It's Celeste's Turn column: Lessons learned after knee surgery
The following is an opinion column written by an Echo Press editorial staff member. It does not necessarily reflect the views of the Echo Press.
On Nov. 18, I had meniscus repair surgery on my left knee. I thought I was prepared, but I was sorely mistaken.
The last two weeks have been physically, emotionally and mentally challenging and I’ve experienced some of the most humbling times of my life.
First off, though, I want to give a huge thank you to Dr. Emily Monroe at Heartland Orthopedic , which is a service of Alomere Health . She is a fantastic surgeon and I was impressed with how responsive she was, and still is, when I message her. She is super friendly, knowledgeable and is an all-around nice person.
I also have to give a shoutout to my physical therapist, Scott Syverson. Even though I may not like some of the exercises he gives me, he is still a great guy who I can tell cares about his clients and wants them to succeed. Like Dr. Monroe, he knows that I have goals and is helping me to reach them.
I have to say my whole experience with all aspects of Alomere Health has been very positive. My husband even got text messages letting him know when surgery started, when it finished, when I was brought to recovery, etc. And, Dr. Monroe called him after surgery and explained everything to him. She told him that my meniscus was about 50% torn, but surgery went well.
So, if you ever have to have meniscus repair surgery, I thought I would share what I’ve learned.
You won’t be able to put any weight on the leg you had surgery on. This means you have to use crutches, a walker or a wheelchair to get around. Luckily, I had crutches, but borrowed both a walker and a wheelchair from my neighbors. Thanks, Hanstads!
You will wear a brace that locks in place and keeps your leg straight for six weeks. You can unlock it when you’re sitting or resting, but when moving around or sleeping, it must be locked straight.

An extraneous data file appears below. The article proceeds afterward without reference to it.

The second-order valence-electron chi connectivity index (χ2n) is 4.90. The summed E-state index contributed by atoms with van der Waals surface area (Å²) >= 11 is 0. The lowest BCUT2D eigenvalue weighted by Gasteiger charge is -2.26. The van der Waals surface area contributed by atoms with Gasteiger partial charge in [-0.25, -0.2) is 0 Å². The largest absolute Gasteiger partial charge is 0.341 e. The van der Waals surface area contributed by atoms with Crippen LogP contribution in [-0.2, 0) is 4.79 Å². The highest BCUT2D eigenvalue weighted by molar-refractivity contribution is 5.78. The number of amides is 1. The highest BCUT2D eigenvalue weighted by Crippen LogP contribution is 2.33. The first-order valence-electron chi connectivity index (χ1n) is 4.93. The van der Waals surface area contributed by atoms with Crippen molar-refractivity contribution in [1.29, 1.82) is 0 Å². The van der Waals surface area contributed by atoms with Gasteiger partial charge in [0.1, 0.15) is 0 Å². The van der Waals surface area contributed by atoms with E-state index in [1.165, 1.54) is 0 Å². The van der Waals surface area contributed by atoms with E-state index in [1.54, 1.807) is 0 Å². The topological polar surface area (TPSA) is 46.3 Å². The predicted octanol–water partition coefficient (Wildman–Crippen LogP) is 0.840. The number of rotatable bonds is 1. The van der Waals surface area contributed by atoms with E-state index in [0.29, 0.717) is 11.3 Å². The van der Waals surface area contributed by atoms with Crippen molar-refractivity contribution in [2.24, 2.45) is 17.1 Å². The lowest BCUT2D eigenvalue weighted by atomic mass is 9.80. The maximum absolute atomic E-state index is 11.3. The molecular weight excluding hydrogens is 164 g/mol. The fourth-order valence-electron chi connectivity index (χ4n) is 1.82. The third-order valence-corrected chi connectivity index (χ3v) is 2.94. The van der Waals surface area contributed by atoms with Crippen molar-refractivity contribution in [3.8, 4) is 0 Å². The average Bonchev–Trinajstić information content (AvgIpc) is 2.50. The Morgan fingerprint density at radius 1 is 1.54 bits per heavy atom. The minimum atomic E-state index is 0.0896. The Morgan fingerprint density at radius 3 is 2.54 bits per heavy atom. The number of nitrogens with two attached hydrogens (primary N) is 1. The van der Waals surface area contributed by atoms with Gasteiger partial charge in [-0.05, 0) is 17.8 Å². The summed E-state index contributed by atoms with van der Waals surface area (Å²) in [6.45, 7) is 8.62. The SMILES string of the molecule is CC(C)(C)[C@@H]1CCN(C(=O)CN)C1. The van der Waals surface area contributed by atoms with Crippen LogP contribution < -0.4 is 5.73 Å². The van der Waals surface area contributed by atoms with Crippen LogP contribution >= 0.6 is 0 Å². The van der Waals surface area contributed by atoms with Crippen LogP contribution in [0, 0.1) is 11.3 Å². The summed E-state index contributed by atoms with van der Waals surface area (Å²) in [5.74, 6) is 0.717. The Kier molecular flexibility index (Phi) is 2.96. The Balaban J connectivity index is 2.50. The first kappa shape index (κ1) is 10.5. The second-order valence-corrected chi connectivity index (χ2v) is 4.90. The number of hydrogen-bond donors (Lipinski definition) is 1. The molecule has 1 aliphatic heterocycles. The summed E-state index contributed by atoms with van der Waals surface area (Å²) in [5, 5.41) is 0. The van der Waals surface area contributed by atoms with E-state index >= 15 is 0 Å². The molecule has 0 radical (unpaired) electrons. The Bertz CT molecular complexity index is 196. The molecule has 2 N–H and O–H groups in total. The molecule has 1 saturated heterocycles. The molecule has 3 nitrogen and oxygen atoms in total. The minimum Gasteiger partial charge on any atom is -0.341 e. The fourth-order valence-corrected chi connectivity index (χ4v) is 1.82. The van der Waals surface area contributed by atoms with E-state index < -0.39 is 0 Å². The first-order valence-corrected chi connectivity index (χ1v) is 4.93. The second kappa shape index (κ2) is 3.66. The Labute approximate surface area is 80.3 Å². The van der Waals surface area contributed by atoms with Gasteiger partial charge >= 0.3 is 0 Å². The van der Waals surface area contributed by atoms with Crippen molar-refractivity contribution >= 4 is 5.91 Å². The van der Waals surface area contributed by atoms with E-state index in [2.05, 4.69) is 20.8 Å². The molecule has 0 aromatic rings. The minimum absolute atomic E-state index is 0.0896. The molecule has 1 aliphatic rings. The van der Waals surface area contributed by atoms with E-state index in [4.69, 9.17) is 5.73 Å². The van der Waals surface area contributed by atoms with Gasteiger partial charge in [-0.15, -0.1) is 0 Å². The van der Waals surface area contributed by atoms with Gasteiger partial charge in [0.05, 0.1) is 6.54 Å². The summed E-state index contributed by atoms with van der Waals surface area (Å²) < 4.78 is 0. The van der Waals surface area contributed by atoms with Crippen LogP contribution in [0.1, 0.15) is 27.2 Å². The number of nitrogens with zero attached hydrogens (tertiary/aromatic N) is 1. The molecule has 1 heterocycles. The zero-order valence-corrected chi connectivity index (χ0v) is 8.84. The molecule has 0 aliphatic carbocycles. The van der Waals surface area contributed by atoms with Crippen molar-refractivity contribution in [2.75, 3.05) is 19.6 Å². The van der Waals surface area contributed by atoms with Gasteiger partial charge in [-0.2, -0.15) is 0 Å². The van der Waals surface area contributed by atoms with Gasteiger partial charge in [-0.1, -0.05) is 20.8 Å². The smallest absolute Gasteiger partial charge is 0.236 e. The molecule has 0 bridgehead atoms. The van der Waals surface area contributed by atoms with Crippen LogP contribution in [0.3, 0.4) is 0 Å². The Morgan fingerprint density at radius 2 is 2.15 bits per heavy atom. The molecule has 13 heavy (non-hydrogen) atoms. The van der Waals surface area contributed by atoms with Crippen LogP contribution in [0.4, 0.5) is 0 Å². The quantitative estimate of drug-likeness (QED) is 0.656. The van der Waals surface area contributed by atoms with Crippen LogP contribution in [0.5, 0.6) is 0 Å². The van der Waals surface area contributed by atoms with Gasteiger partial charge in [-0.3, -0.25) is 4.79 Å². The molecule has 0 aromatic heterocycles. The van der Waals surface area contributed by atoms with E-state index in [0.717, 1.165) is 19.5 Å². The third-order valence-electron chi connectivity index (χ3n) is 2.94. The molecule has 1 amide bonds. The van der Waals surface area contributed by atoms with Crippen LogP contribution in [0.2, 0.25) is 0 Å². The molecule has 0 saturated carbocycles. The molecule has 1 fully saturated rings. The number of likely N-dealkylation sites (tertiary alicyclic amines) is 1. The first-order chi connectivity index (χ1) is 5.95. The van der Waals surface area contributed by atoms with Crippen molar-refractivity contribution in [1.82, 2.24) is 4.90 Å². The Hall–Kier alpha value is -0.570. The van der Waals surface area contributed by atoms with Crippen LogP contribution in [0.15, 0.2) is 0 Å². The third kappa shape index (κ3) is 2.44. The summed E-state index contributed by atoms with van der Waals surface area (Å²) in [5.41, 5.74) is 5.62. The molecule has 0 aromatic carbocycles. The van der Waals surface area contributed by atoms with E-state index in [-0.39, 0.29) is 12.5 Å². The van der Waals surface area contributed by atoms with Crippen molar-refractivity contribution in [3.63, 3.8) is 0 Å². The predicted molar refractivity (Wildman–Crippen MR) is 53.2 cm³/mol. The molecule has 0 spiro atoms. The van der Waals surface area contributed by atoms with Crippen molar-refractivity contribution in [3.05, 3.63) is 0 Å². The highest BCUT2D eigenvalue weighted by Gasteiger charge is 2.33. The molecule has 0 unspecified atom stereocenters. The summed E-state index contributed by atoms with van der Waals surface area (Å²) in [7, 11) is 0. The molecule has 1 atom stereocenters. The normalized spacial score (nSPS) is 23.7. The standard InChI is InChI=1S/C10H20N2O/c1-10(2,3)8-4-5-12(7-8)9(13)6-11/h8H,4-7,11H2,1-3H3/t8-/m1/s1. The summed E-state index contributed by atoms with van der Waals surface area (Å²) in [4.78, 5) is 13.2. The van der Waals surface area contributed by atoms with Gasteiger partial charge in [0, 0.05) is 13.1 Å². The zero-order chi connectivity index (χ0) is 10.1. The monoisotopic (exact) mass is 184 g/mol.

The palms of your hands will get sore from using the crutches and you will have to have really good balance. Luckily, I do – most of the time. If using a walker, you might use it wrong. I do. I sit down and push myself around with my good leg. Apparently, that is a no-no according to the instructions on the walker.
I used the wheelchair once. Although it was very useful for what I needed it for, I have no intentions of using it again. It was very humbling and I have a new respect for anyone who has used one, is using one or will be using one. Life is very different when bound to a wheelchair. A side note to society as a whole: Handicapped accessibility needs to be addressed on so many levels, but honestly, I wouldn’t even know where to begin.
Lastly, there will be very few things you will be able to do by yourself. You're thirsty and need a glass of water? You need to ask for one. The laundry needs to be done, but it is in your basement? You’ll need to have someone else do it. You need to get shoes and socks on? You need someone else to do it for you. You need to take a shower and get ready? You will definitely need help. And, you will need a shower chair (thanks, Scott!). I also found out that a new handheld shower head helps (thanks, Lee!).
It will take you about twice as long to get ready. So no going anywhere in a hurry.
Whatever it is you need or whatever it is that needs to get done, just know you will probably not be able to do it yourself. Someone will have to do it for you. Everything is out of your control. And for those control freaks out there (possibly me), learning to let go may be the hardest lesson learned. Asking for help is another hard lesson. You will feel like a burden. No one will make you feel that way, you will just automatically feel it, trust me.
I know that six weeks is not that long and my situation is temporary, but it will be and has been a challenge.
If you ever find yourself in this same situation or anything similar, feel free to reach out. I have many more tips and tricks I can share.
“It’s Our Turn” is a weekly column that rotates among members of the Echo Press editorial staff.